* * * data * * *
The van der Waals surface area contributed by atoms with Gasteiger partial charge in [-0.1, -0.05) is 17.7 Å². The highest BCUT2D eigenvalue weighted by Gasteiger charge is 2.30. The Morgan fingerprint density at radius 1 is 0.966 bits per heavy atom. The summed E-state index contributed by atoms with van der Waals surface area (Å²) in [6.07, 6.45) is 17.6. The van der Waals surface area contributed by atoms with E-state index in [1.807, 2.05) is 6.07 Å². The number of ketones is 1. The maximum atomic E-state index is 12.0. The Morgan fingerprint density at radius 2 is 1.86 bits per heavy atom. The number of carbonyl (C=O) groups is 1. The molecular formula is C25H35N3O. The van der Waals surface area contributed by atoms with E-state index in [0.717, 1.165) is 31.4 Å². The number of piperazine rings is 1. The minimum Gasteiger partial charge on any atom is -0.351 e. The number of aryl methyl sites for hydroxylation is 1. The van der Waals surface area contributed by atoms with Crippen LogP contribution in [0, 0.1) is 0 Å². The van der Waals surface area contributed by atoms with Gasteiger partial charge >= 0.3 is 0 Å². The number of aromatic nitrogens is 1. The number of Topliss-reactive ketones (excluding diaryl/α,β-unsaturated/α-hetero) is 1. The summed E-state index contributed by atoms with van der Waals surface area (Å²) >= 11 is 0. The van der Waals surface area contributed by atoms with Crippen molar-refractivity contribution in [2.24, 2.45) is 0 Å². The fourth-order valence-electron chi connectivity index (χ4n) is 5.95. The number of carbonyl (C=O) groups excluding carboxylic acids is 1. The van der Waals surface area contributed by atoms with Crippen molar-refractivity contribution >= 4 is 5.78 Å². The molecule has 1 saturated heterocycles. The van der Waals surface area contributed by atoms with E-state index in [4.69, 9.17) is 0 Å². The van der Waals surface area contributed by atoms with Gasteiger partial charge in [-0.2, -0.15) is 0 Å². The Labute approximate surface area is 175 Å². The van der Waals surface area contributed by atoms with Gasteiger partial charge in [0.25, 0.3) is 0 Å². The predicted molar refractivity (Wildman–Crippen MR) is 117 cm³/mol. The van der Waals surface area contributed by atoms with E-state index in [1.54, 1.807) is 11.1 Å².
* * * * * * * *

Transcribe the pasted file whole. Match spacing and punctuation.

The van der Waals surface area contributed by atoms with Gasteiger partial charge in [-0.1, -0.05) is 17.7 Å². The highest BCUT2D eigenvalue weighted by Gasteiger charge is 2.30. The Morgan fingerprint density at radius 1 is 0.966 bits per heavy atom. The summed E-state index contributed by atoms with van der Waals surface area (Å²) in [6.07, 6.45) is 17.6. The van der Waals surface area contributed by atoms with E-state index in [1.807, 2.05) is 6.07 Å². The number of ketones is 1. The maximum atomic E-state index is 12.0. The Morgan fingerprint density at radius 2 is 1.86 bits per heavy atom. The number of carbonyl (C=O) groups is 1. The molecular formula is C25H35N3O. The van der Waals surface area contributed by atoms with E-state index in [0.717, 1.165) is 31.4 Å². The number of piperazine rings is 1. The minimum Gasteiger partial charge on any atom is -0.351 e. The number of aryl methyl sites for hydroxylation is 1. The van der Waals surface area contributed by atoms with Crippen LogP contribution in [0, 0.1) is 0 Å². The van der Waals surface area contributed by atoms with Gasteiger partial charge >= 0.3 is 0 Å². The number of aromatic nitrogens is 1. The number of Topliss-reactive ketones (excluding diaryl/α,β-unsaturated/α-hetero) is 1. The summed E-state index contributed by atoms with van der Waals surface area (Å²) >= 11 is 0. The van der Waals surface area contributed by atoms with Crippen molar-refractivity contribution in [2.24, 2.45) is 0 Å². The fourth-order valence-electron chi connectivity index (χ4n) is 5.95. The number of carbonyl (C=O) groups excluding carboxylic acids is 1. The van der Waals surface area contributed by atoms with Crippen molar-refractivity contribution >= 4 is 5.78 Å². The molecule has 1 saturated heterocycles. The van der Waals surface area contributed by atoms with E-state index in [4.69, 9.17) is 0 Å². The van der Waals surface area contributed by atoms with Gasteiger partial charge in [-0.2, -0.15) is 0 Å². The Labute approximate surface area is 175 Å². The van der Waals surface area contributed by atoms with Gasteiger partial charge in [0.25, 0.3) is 0 Å². The predicted molar refractivity (Wildman–Crippen MR) is 117 cm³/mol. The van der Waals surface area contributed by atoms with E-state index in [1.54, 1.807) is 11.1 Å².